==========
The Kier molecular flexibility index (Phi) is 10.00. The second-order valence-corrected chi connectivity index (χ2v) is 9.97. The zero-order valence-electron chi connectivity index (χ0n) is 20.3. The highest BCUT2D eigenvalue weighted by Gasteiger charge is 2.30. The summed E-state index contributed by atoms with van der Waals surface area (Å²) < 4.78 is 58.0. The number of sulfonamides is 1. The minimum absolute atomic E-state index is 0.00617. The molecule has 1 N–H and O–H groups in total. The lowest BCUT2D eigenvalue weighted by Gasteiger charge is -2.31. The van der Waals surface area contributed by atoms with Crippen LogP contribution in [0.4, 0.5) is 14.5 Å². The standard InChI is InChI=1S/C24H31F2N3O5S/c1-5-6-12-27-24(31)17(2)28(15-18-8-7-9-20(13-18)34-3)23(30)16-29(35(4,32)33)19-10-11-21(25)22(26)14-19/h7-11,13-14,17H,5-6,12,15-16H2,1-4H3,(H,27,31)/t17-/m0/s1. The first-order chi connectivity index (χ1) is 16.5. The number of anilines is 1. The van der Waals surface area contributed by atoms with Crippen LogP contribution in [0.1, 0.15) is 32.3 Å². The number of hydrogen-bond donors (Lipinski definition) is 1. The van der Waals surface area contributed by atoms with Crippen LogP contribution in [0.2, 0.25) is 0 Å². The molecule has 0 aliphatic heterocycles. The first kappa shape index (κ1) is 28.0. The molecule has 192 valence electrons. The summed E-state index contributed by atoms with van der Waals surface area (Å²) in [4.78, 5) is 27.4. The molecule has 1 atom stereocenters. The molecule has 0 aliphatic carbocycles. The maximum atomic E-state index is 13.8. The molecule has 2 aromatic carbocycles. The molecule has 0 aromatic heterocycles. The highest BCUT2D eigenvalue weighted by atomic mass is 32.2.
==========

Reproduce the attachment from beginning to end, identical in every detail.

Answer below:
The Kier molecular flexibility index (Phi) is 10.00. The second-order valence-corrected chi connectivity index (χ2v) is 9.97. The zero-order valence-electron chi connectivity index (χ0n) is 20.3. The highest BCUT2D eigenvalue weighted by Gasteiger charge is 2.30. The summed E-state index contributed by atoms with van der Waals surface area (Å²) < 4.78 is 58.0. The number of sulfonamides is 1. The minimum absolute atomic E-state index is 0.00617. The molecule has 1 N–H and O–H groups in total. The lowest BCUT2D eigenvalue weighted by Gasteiger charge is -2.31. The van der Waals surface area contributed by atoms with Crippen LogP contribution in [0.4, 0.5) is 14.5 Å². The standard InChI is InChI=1S/C24H31F2N3O5S/c1-5-6-12-27-24(31)17(2)28(15-18-8-7-9-20(13-18)34-3)23(30)16-29(35(4,32)33)19-10-11-21(25)22(26)14-19/h7-11,13-14,17H,5-6,12,15-16H2,1-4H3,(H,27,31)/t17-/m0/s1. The first-order chi connectivity index (χ1) is 16.5. The number of anilines is 1. The van der Waals surface area contributed by atoms with Crippen LogP contribution in [0.1, 0.15) is 32.3 Å². The number of hydrogen-bond donors (Lipinski definition) is 1. The van der Waals surface area contributed by atoms with Crippen LogP contribution in [0.2, 0.25) is 0 Å². The molecule has 0 aliphatic heterocycles. The first kappa shape index (κ1) is 28.0. The molecule has 192 valence electrons. The summed E-state index contributed by atoms with van der Waals surface area (Å²) in [4.78, 5) is 27.4. The molecule has 1 atom stereocenters. The molecule has 0 aliphatic carbocycles. The maximum atomic E-state index is 13.8. The molecule has 2 aromatic carbocycles. The molecule has 0 aromatic heterocycles. The highest BCUT2D eigenvalue weighted by atomic mass is 32.2.